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6/18/2013 | Press Release

Assemblyman Logue Urges Governor Brown To Veto Budget Bill Gutting Public Records Act

Jamie Mauhay (916) 319-2003
Announces Plan to Introduce Legislation to Restore Transparency in Government
 
SACRAMENTO – North State Assemblyman Dan Logue today urged Governor Brown to veto a budget trailer bill that he said would effectively gut the state Public Records Act at the local level, which provides Californians with the ability to obtain documents about state and local government actions and hold government officials accountable.
 
If the Governor signs this measure into law, Assemblyman Logue plans to introduce legislation to restore the Public Records Act.
 
“Gutting the Public Records Act is a dream come true for scandal-ridden local governments such as the city of Bell.  Under this law, bureaucrats would be able to shield corruption and scandal from taxpayers,” said Logue.  “Time and time again, the majority party has pulled out all the stops to block Californians from knowing how their government is operating.  California’s right to know should not be compromised because the majority party continues to overspend.” 
 
Legislative Democrats approved a trailer bill (Assembly Bill 76) as part of the majority vote budget plan enacted on Friday that suspends key provisions of the California Public Records Act relating to the ability of taxpayers to request government data and documents from local governments.  If Governor Brown signs the measure into law, the new provisions would impact cities, counties and special districts throughout the state.
 
Specifically, Assembly Bill 76 would:
  • Make optional provisions in current law requiring local government officials to respond to requests from the public for public documents within 10 days of the request;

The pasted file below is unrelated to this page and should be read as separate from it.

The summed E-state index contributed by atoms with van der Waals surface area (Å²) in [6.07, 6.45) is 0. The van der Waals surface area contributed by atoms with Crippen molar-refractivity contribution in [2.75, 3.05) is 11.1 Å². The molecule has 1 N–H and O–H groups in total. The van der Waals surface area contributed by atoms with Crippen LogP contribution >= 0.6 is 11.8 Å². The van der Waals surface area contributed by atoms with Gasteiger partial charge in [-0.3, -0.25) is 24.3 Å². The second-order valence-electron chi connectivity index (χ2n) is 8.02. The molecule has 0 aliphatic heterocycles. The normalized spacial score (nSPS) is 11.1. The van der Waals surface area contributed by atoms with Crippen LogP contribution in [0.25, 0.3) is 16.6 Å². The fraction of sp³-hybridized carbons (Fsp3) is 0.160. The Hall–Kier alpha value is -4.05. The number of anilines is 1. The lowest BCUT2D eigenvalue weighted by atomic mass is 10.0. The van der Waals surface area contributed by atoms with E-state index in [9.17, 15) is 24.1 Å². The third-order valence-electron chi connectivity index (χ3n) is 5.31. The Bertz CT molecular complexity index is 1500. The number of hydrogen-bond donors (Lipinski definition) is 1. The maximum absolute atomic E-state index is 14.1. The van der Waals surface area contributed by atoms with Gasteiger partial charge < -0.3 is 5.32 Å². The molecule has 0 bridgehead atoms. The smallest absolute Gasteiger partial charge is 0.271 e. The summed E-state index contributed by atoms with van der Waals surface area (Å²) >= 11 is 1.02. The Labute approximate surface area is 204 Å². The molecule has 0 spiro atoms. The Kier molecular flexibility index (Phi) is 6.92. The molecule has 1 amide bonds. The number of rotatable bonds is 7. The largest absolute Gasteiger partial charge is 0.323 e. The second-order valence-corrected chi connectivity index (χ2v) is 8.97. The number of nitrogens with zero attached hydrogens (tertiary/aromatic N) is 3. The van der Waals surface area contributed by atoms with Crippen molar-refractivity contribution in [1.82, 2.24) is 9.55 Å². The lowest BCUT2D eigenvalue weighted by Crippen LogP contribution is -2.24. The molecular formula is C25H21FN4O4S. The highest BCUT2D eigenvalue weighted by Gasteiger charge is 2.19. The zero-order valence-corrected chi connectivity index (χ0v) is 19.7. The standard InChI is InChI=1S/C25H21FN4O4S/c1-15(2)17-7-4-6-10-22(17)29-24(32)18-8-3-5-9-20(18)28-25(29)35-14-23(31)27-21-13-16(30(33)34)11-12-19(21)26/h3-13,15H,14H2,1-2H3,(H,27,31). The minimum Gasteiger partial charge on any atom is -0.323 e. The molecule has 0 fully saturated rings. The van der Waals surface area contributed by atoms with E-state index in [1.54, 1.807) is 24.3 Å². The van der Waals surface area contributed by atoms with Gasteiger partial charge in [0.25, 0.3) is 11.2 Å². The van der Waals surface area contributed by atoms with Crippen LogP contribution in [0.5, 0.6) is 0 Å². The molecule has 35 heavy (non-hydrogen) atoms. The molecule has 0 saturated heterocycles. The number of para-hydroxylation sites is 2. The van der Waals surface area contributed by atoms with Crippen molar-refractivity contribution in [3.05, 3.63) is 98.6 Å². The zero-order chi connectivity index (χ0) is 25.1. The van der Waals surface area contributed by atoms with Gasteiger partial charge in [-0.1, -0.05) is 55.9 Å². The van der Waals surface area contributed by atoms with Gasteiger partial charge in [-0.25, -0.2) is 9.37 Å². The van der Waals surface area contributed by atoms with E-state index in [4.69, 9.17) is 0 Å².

• Encourage local governments to adhere to the current provisions in law as “best practices,” but give them the ability to announce annually if they are suspending these requirements;
  • Eliminate requirements that local government officials must help citizens complete their Public Records Act requests by disclosing what records are available to be requested; and
  • Allow local governments to decide whether to provide an electronic copy of documents or provide paper documents.
 
Logue noted that California was recently given an “F” grade by the U.S. Public Interest Research Group for its lack of transparency in government spending, ranking 49th out of the 50 states. 
 
He said that the budget trailer bill was one in a series of moves by Democrats to make government less open and less accessible to the people.  Earlier this year, Democrats passed dozens of empty so-called budget spot bills that paved the way for the type of backroom budget deals that included the provision to undermine the Public Records Act.  They also blocked Republican-authored legislation to make the legislative and budget processes more transparent.
 
“This latest scheme to undermine the Public Records Act will effectively shut the people out of their government if it becomes law,” said Logue.  “Access to public data and records is key to empowering the people to make their voices heard.  Every elected official – regardless of party – should embrace openness and transparency as our key governing principle.  Governor Brown should veto this offensive legislation and reaffirm the state’s commitment to an accessible and accountable government for the taxpayers it serves.”
 
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